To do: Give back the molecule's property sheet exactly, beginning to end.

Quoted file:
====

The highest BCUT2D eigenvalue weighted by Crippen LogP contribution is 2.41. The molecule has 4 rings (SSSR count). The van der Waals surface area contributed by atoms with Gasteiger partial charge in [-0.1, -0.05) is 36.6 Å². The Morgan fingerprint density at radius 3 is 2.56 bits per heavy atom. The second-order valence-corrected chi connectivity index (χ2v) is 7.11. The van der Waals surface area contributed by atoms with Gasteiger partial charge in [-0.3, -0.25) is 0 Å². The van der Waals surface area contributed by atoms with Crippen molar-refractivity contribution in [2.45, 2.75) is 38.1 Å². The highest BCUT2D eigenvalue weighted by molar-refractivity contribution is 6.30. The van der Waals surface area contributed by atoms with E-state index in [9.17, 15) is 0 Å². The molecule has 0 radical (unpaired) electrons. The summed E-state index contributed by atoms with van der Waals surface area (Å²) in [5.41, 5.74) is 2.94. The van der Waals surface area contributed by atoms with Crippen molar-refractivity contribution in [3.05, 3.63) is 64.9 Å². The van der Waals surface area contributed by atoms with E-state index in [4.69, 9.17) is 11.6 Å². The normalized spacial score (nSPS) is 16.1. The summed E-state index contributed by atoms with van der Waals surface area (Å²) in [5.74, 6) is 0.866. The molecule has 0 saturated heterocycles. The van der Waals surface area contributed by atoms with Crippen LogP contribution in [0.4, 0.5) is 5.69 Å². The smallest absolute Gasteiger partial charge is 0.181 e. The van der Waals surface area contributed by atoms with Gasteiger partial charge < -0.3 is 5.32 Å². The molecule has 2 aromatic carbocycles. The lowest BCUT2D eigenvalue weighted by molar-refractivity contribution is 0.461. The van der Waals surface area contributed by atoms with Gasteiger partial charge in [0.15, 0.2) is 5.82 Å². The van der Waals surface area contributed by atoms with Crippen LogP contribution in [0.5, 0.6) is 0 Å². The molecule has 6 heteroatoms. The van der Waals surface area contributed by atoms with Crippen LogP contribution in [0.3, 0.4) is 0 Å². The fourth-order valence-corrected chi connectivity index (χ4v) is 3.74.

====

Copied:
The highest BCUT2D eigenvalue weighted by Crippen LogP contribution is 2.41. The molecule has 4 rings (SSSR count). The van der Waals surface area contributed by atoms with Gasteiger partial charge in [-0.1, -0.05) is 36.6 Å². The Morgan fingerprint density at radius 3 is 2.56 bits per heavy atom. The second-order valence-corrected chi connectivity index (χ2v) is 7.11. The van der Waals surface area contributed by atoms with Gasteiger partial charge in [-0.3, -0.25) is 0 Å². The van der Waals surface area contributed by atoms with Crippen molar-refractivity contribution in [2.45, 2.75) is 38.1 Å². The highest BCUT2D eigenvalue weighted by molar-refractivity contribution is 6.30. The van der Waals surface area contributed by atoms with E-state index in [9.17, 15) is 0 Å². The molecule has 0 radical (unpaired) electrons. The summed E-state index contributed by atoms with van der Waals surface area (Å²) in [5.41, 5.74) is 2.94. The van der Waals surface area contributed by atoms with Crippen molar-refractivity contribution in [3.05, 3.63) is 64.9 Å². The van der Waals surface area contributed by atoms with E-state index in [4.69, 9.17) is 11.6 Å². The normalized spacial score (nSPS) is 16.1. The summed E-state index contributed by atoms with van der Waals surface area (Å²) in [5.74, 6) is 0.866. The molecule has 0 saturated heterocycles. The van der Waals surface area contributed by atoms with Crippen LogP contribution in [0.4, 0.5) is 5.69 Å². The smallest absolute Gasteiger partial charge is 0.181 e. The van der Waals surface area contributed by atoms with Gasteiger partial charge < -0.3 is 5.32 Å². The molecule has 2 aromatic carbocycles. The lowest BCUT2D eigenvalue weighted by molar-refractivity contribution is 0.461. The van der Waals surface area contributed by atoms with Gasteiger partial charge in [0.15, 0.2) is 5.82 Å². The van der Waals surface area contributed by atoms with Crippen LogP contribution in [0.5, 0.6) is 0 Å². The molecule has 6 heteroatoms. The van der Waals surface area contributed by atoms with Crippen LogP contribution in [0.3, 0.4) is 0 Å². The fourth-order valence-corrected chi connectivity index (χ4v) is 3.74.